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The 5,000 Fingers of Dr. T. (1953)

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A young boy travels to an imaginary world where, assisted by his family's plumber, he must save other piano playing kids like himself from the dungeons of his dictatorial piano teacher who also mind-controls his mother.


Roy Rowland


Dr. Seuss (screenplay), Allan Scott (screenplay) | 1 more credit »
Nominated for 1 Oscar. See more awards »





Complete credited cast:
Peter Lind Hayes ... August Zabladowski
Mary Healy ... Heloise Collins
Hans Conried ... Dr. Terwilliker
Tommy Rettig ... Bartholomew Collins
Jack Heasley Jack Heasley ... Uncle Whitney (as John Heasley)
Robert Heasley Robert Heasley ... Uncle Judson
Noel Cravat Noel Cravat ... Sgt. Lunk
Rest of cast listed alphabetically:
George Chakiris ... Dancer (as George Kerris)


The bane of adolescent Bart Collins' existence is the piano lessons he is forced to take under the tutelage of Dr. Terwilliker, the only person he admits he detests because of his dictatorial nature. Bart feels Dr. Terwilliker has undue influence for these lessons on his widowed mother, Heloise Collins. The one person who sympathizes with Bart, although quietly on the sidelines, is the Collins' plumber, August Zabladowski. Bart hates his life associated with the piano so much he often daydreams when he practices and even during his lessons. His latest dream has him imprisoned in the fantastical Terwilliker Institute in the day before its grand opening. Terwilliker's second in command at the Institute is his mother, although she has been hypnotized into her position, which will also soon be as Mrs. Dr. Terwilliker. Bart tries to convince Mr. Zabladowski, who is there to install the Institute's plumbing, to save his mother and himself from Terwilliker. Bart also hopes that Zabladowski ... Written by Huggo

Plot Summary | Add Synopsis


The new kind of entertainment that's got everything including the kitchen sink - and it's got 500 of those! See more »


G | See all certifications »






Release Date:

1 July 1953 (USA) See more »

Also Known As:

The Five-Thousand Fingers of Dr. T. See more »

Filming Locations:

Hollywood, California, USA


Box Office


$1,600,000 (estimated)
See more on IMDbPro »

Company Credits

Show more on IMDbPro »

Technical Specs


Sound Mix:

Stereo (Western Electric Recording)


Color (Technicolor)

Aspect Ratio:

1.85 : 1
See full technical specs »

Did You Know?


The extravagant dungeon ballet sequence was intended to be seen immediately preceding Bart's discovery of Zabladowski in the Terwilliker Institute, but when the movie was re-edited, this scene was pushed back later in the film. See more »


When Dr. T catches Bart, his mother and Mr. Zabladowski trying to escape (after the fight with the twins), he is wearing a lavender coat with black trim when he first appears and says, "I, on the other hand, am inclined to doubt that." For the rest of the sequence, he wears a black coat with a pink treble clef and white stripes representing the five-line staff. See more »


Bart Collins: [Shows Zabladowsky his death warrant] So you didn't believe me. Your life isn't worth a pastoola!
Mr. Zabladowski: People should always believe in kids. People should even believe their lies!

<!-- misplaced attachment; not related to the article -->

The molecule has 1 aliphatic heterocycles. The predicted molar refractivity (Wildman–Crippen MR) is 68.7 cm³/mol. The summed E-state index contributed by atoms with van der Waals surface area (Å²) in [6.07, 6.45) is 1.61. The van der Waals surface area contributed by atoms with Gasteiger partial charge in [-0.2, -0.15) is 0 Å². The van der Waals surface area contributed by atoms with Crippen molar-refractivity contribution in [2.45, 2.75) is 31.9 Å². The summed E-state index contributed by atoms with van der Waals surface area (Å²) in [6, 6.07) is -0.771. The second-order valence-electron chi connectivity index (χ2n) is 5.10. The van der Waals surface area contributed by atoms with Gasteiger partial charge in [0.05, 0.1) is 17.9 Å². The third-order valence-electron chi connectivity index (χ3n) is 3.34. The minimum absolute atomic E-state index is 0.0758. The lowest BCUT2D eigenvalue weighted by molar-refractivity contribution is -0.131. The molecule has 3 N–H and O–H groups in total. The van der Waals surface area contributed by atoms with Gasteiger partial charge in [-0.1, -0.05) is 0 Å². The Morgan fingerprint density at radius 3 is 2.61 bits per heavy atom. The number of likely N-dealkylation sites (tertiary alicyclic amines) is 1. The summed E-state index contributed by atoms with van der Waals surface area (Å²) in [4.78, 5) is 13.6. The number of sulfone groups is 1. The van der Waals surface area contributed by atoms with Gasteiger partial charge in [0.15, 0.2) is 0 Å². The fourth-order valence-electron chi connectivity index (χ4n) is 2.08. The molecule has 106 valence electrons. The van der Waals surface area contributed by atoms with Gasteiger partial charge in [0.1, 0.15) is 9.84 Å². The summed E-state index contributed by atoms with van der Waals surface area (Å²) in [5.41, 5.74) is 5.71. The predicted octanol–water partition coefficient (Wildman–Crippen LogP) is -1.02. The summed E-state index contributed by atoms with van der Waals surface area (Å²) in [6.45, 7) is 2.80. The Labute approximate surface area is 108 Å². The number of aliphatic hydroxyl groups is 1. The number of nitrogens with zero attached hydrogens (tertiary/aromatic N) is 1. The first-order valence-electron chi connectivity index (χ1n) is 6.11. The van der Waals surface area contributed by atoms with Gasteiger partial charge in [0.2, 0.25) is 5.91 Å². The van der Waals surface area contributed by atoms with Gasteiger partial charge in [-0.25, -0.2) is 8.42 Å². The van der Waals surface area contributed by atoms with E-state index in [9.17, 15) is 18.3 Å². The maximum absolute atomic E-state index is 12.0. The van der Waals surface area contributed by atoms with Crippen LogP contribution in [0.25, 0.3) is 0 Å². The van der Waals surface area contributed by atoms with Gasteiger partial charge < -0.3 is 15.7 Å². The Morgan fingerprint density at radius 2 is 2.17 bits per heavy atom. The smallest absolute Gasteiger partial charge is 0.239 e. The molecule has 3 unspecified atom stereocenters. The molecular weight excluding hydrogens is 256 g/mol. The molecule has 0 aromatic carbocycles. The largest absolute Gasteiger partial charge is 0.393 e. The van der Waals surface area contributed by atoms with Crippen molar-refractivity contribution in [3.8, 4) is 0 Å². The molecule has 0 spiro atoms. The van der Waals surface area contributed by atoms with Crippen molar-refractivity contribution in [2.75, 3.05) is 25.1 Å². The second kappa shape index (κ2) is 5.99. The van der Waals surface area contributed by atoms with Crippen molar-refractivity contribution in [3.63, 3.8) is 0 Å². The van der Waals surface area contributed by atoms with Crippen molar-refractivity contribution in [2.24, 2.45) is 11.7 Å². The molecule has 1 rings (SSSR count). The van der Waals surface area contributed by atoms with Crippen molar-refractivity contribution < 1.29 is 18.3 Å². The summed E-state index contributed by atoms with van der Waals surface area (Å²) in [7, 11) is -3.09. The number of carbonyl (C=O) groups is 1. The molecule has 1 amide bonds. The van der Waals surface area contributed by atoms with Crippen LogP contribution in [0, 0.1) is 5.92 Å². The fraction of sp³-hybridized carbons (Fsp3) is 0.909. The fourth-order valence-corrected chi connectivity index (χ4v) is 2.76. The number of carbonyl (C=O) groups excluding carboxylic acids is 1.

See more »


Referenced in In Search of Dr. Seuss (1994) See more »


Dressing Song: Do-Mi-Do Duds
Music by Friedrich Hollaender (as Frederick Hollander)
Lyrics by Dr. Seuss
Performed by Hans Conried
See more »

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User Reviews

Fascinating, truly unique film - excellent new DVD
4 May 2001 | by Bobs-9See all my reviews

I've been familiar with this relatively obscure film for quite a few years, and while I am not familiar with the various VHS versions of it, I have had the laserdisc version for at least a decade, or more. The new DVD release is amazingly superior to that edition in picture quality, in terms of definition, color and contrast. Even the darkest, shadowy portions of the picture are rendered in sharp detail in the DVD, whereas those areas in the laserdisc picture are just an indistinct, dark grey blur. The colors are stable and vibrant, as well. All this helps tremendously in presenting the vivid imagery of this film to best effect. If you have any regard for this film, you really should have this edition.

I can't add much to the accolades already posted for this fascinating, and genuinely unique, work of pure imagination. I've never seen a bad review of it. I might only make another mention of the hilarious `dressing-up' song that Hans Conried performs near the end of the film. Much comment has been made about the items Dr. T calls for in the lyrics (`undulating undies,' `purple nylon girdle,' `peek-a-boo blouse,' etc.). However, it should be pointed out to those yet unfamiliar with this film that these items bear no relation to the outfit in which he is actually being dressed, which is a cartoonishly-exaggerated drum major uniform. I guess you couldn't do THAT in 1953, at least not in such a mainstream venue. Those sophisticated enough to get the joke will get it, though, and the rest will find it strange, but amusing. My point is that despite all the bizarre and subversive attributes people have seen and commented on in this film, it is very much of its time in style, and decidedly family-friendly viewing. Anyone with a fondness for `Willie Wonka and the Chocolate Factory' should appreciate this, and I'm not sure it isn't superior to that film in style, wit, and pure imaginative pizzaz.

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